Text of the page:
supplent to Newsletter dated sometime in
Workers on the property of Elvira Jimenez near Ek Balam north of Valladolid, Yucatan ran into several Red Coffee-Snakes, Ninia sebae, of which one is pictured at the right. Of course the workers assured Elvira that they were deadly poisonous, and killed them all.
These are wonderful, perfectly harmless little snakes who feed mostly on earthworms, slugs and land snails. They make a half-hearted attempt at mimicking the venomous coral snake, but that species has broad bands of red, yellow and black. Note how this individual is flattening his front part to make himself look more threatening. It's all bluff. Please don't kill this snake.
This is a commonly encountered species, in Spanish often known as Basurera, which means "hanging about in the rubbish." It's also known as dormilona, or "sleeper," because sometimes when he knows he's been discovered he holds still, on the theory that you might overlook him.
The species occurs from Veracruz and Oaxaca through Central America to Costa Rica. Having such a large distribution, its appearance displays wide geographic variation. Some individuals have no black markings on the top while others are black-spotted on the front two-thirds of their bodies. At least in Guatemala sometimes distinctive black crossbands across the top are narrowly edged with yellow.
from the November 29, 2009 Newsletter issued from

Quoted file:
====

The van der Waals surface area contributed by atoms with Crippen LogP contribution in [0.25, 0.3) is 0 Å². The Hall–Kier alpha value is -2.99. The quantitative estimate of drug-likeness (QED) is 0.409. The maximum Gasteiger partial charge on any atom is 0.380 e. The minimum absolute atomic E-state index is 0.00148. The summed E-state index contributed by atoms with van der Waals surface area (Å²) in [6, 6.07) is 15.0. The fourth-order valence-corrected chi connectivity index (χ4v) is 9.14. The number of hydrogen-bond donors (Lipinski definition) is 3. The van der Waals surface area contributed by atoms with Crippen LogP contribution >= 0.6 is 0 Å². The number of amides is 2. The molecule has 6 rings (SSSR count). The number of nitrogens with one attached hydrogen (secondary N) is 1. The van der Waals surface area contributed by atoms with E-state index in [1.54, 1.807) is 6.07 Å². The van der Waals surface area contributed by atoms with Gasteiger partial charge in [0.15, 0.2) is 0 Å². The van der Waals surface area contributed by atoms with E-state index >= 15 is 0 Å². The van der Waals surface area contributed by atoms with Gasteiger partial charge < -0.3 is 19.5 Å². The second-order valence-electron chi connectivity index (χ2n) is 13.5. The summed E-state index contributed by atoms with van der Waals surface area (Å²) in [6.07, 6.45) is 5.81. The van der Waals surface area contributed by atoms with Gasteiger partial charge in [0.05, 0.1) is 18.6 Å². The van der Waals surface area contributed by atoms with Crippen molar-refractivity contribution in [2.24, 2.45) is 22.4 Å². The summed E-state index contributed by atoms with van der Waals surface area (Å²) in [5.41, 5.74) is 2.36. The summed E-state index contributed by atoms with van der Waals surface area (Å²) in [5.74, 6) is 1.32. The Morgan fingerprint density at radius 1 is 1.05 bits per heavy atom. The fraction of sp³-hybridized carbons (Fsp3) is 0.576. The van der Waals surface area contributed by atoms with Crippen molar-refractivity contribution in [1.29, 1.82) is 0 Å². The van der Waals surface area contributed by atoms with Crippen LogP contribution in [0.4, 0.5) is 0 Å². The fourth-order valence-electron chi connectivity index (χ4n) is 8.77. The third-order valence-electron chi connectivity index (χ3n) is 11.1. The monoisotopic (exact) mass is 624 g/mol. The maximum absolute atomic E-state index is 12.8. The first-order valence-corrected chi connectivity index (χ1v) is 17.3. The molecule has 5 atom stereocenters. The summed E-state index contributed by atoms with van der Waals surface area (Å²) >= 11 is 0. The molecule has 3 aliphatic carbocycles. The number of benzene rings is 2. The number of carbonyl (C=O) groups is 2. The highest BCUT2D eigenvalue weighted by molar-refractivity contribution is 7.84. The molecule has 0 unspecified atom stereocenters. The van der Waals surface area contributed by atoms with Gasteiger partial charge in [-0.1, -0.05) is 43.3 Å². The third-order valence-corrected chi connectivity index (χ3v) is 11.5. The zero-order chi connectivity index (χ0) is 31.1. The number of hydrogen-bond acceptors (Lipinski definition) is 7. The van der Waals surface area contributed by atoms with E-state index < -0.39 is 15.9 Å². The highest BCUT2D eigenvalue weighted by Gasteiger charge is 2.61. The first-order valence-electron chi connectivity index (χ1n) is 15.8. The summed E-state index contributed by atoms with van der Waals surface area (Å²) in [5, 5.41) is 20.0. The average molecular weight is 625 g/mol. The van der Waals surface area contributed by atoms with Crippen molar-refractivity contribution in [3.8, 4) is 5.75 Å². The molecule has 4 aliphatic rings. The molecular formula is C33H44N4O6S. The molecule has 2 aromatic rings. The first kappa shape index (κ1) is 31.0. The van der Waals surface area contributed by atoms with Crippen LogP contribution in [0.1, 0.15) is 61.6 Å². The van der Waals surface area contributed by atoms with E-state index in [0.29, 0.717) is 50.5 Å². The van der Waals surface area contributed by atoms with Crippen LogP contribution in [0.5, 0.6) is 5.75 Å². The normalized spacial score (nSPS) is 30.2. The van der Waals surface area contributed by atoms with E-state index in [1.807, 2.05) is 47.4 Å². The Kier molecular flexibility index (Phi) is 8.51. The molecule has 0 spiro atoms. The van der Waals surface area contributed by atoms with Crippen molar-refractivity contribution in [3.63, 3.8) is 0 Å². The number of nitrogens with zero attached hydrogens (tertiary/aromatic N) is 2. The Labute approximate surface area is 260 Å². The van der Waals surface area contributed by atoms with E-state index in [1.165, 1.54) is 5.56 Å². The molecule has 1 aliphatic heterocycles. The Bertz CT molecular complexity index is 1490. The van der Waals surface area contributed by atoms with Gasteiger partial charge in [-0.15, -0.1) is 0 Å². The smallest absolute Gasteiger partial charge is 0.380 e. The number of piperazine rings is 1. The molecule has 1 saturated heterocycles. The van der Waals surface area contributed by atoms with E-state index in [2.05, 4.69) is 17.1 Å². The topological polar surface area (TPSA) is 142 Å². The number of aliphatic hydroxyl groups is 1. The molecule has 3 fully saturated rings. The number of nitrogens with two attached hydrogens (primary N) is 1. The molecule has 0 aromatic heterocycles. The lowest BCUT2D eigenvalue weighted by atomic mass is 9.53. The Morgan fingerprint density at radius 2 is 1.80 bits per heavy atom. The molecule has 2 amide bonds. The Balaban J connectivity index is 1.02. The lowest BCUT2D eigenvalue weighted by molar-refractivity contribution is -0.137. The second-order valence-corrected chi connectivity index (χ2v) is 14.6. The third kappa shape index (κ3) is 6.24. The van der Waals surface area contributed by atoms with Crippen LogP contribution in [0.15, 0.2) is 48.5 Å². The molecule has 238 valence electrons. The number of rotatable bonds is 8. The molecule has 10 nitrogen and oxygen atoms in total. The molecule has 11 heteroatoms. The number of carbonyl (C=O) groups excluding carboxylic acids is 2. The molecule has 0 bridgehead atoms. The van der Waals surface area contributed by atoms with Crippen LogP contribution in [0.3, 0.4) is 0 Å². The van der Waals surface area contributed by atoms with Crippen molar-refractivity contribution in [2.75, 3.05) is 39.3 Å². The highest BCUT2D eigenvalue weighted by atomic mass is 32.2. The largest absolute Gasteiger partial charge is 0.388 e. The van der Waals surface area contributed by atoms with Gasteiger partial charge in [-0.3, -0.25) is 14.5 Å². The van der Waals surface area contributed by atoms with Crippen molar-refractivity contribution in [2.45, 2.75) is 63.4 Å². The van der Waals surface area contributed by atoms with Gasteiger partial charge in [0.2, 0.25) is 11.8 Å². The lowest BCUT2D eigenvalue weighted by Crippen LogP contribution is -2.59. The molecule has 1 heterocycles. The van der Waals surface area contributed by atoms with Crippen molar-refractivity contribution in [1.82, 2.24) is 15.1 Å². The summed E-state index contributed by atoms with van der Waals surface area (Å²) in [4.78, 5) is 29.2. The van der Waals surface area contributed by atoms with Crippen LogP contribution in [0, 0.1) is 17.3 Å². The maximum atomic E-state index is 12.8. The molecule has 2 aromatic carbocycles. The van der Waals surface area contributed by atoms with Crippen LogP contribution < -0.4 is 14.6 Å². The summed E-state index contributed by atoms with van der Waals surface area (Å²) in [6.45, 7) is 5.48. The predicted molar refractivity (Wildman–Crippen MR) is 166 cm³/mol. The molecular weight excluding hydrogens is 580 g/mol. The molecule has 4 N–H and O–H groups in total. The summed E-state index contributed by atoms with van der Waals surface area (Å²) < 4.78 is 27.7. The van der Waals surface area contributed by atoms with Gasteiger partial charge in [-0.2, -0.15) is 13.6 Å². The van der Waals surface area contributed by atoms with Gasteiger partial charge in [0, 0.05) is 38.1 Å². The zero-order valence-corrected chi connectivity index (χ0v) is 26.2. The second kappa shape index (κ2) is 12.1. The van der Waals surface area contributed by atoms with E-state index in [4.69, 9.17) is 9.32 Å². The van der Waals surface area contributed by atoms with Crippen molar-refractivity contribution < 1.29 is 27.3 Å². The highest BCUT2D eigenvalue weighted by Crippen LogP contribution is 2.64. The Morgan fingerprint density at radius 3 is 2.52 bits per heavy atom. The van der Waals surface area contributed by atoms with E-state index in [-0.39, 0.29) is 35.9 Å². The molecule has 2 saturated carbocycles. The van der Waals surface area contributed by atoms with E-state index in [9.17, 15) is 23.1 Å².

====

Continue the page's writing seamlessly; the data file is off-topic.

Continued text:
Hacienda Chichen Resort beside Chichén Itzá Ruins, central Yucatán, MÉXICO
A FAINTING, GARBAGE-LOVING SNAKE
Paulino told me he'd come upon a coral snake while macheteing around the compost heap and had the snake in a bottle in case I wanted to see it. The snake was about a foot long and red except for a black head and a black band behind the neck. I didn't think it was a coral, but I wasn't sure enough to venture emptying the bottle into my hand, for coral snakes are very venomous.
The problem is that the coral snake we have here isn't the Eastern Coral Snake with its distinctive red, yellow and black banding but rather the Variable Coral Snake which, as the name suggests, is very variable. Add in undeveloped patterns of immature individuals -- and Paulino's snake was small enough to be a young one -- and geographic variation, and IDing gets hard. I dumped the snake onto the ground and took the picture below:
The snake raised its head and somewhat flattened his upper part. This didn't seem like coral snake behavior at all, but it did remind me of some neck-spreading exhibited by a snake in a picture sent to me some time ago by a reader down here. You can see that picture at the top of this page.
I tried maneuvering the snake into a more photogenic setting, but instead of moving he did what's shown below:
The poor thing just keeled over, his head lying sidewise on the ground, and no amount of nudging would stir him! I'd have thought I had a snake suffering a heart attack, but I'd read that the spread-headed snake in the first picture above does this very thing -- plays dead when its vicious-looking head-spreading doesn't frighten away predators. Now I knew that I had that same snake. It was the Red Coffee-Snake NINIA SEBAE, a perfectly harmless little being who couldn't hurt you if he tried.
One Spanish name for this snake is "Basurera Roja," or "Red Garbage-Dump Snake," because it's so often found in garbage dumps. Another name is "Dormilona," or "Sleeper," because of the "fainting" behavior shown above.
This little snake does a great job scaring people and other animals who know how dangerous coral snakes are. But in this world with lots of machete-wielding men, its pseudo-coral coloration, patterning and threatening head-spreading behavior get most that are caught cut to pieces.